Covid and Residential Development

Correction (2/18/21): MidCity’s RIA project would preserve 373 low-income units via section-8 funding (wrong number is mentioned at one point in the broadcast; apologies for not catching error on air.)

Update at 1 p.m. 2/17/21 with recording. Additional resources and links added 2/18/21.

Displacement from housing and community is a life-and-death issue, especially during our current health crisis. This week on “Community thru Covid,” we look at some residential housing plans poised to reduce the number of affordable family-sized housing units available in DC, thus contributing to push-out. We are joined by Cheryl Brunson, treasurer of the Brookland Manor Brentwood Village Residents’ Association, and Beth Wagner, an organizer with the Brookland Manor Coalition. Brookland Manor Coalition.

Brookland Manor and Loss of Family-Size Housing

Brentwood Village/Brookland Manor is one of the last neighborhoods in DC with 3-, 4-, and 5-bedroom affordable housing units. Brookland Manor is owned by private developer MidCity Financial, which plans to increase the density by 300% and, in the process, remove much of the family-sized affordable housing. Again, please note that correct number of proposed low-income-supporting units is 373. The Zoning Case is under appeal; here is the 2015 ruling with details of the project (PDF).

A study commissioned for DC in 2019 found that family-sized affordable housing is a great, scarce need. More details and report at Deputy Mayor for Planning and Economic Development. Ward 5 Councilmember Kenyan McDuffie’s statement about the report. According to this week’s guests, McDuffie has since sided with MidCity on this project and refused to hear constituent concerns; no response from query to the Councilmember’s office.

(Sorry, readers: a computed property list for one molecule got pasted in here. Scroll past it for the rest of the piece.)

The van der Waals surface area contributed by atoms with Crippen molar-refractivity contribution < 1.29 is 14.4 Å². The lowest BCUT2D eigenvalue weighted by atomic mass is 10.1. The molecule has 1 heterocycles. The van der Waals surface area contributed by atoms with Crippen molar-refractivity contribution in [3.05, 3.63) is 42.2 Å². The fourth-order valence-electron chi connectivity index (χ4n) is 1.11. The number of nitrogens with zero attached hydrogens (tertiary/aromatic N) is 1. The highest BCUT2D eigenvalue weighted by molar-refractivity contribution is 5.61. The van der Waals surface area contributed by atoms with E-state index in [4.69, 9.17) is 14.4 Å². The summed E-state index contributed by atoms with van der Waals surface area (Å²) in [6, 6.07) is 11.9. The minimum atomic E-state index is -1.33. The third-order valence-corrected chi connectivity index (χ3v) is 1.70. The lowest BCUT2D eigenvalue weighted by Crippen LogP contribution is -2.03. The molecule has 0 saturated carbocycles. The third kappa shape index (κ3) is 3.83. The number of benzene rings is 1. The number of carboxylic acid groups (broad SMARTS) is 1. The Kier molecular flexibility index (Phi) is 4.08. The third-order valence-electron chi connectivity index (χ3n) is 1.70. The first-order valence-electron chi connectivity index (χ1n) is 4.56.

Washington Lawyers’ Committee for Civil Rights and Urban Affairs Fact Sheet (2016); City Paper story (2018); Street Sense Report (2019); legal update from Washington Business Journal (2020). See also MidCity’s website and DC101’s January episode on housing, which includes a segment on this project and its importance (segment on Brookland Manor begins around the 21 minute mark). Visit Brookland Manor Coalition to learn more and get involved.

SW Action and Cotton Annex

Also this week: Affordable housing and the Douglas Development’s “Cotton Annex” project in Southwest. The planned project, which requires Zoning Commission approval for higher density in a historical building, is to include 615 apartments, only 8% (50-60 units) of which are to be “affordable” (at 60% DC AMI, or annual income of $75,000), with none deeply affordable.

Here’s the ZC case. Hill Rag reported that ANC 6D pushed back on the lack of affordable housing at its February meeting, postponing a vote in hope of coming to an agreement with the developer. The next ANC 6D meeting is March 8 on Webex; visit for details.

Zoning Commission hearing is scheduled for March 18 at 4 p.m. via YouTube

SW Action is calling for affordable housing at one-third deeply affordable (0-30% AMI), one-third workforce, and one-third market rate. SW Action encourages testimony at the March 18 hearing and will assist in that process; contact swdcaction at

For more on this planned development: As of 2/17/21, this project is not included among “properties” on Douglas Development‘s website; SW neighborhood blog (2017), one of the few reports with picture; Washington Business Journal update (2021).

New segments this week:

“Pandemics and Economics in History” (early in the show and linked here), full podcast and transcript, plus references; and

“Expanding Horizons in the time of Covid” (late in the show, separate link).

Plus Covid update, also coming soon separately.

See also “WETA’s Case Studies in Displacement

Community thru Covid airs weekly on Wednesdays. Listen live on We Act Radio audio or watch on Facebook Live at 11 a.m. EASTERN or check back for recording, posted shortly after air time,


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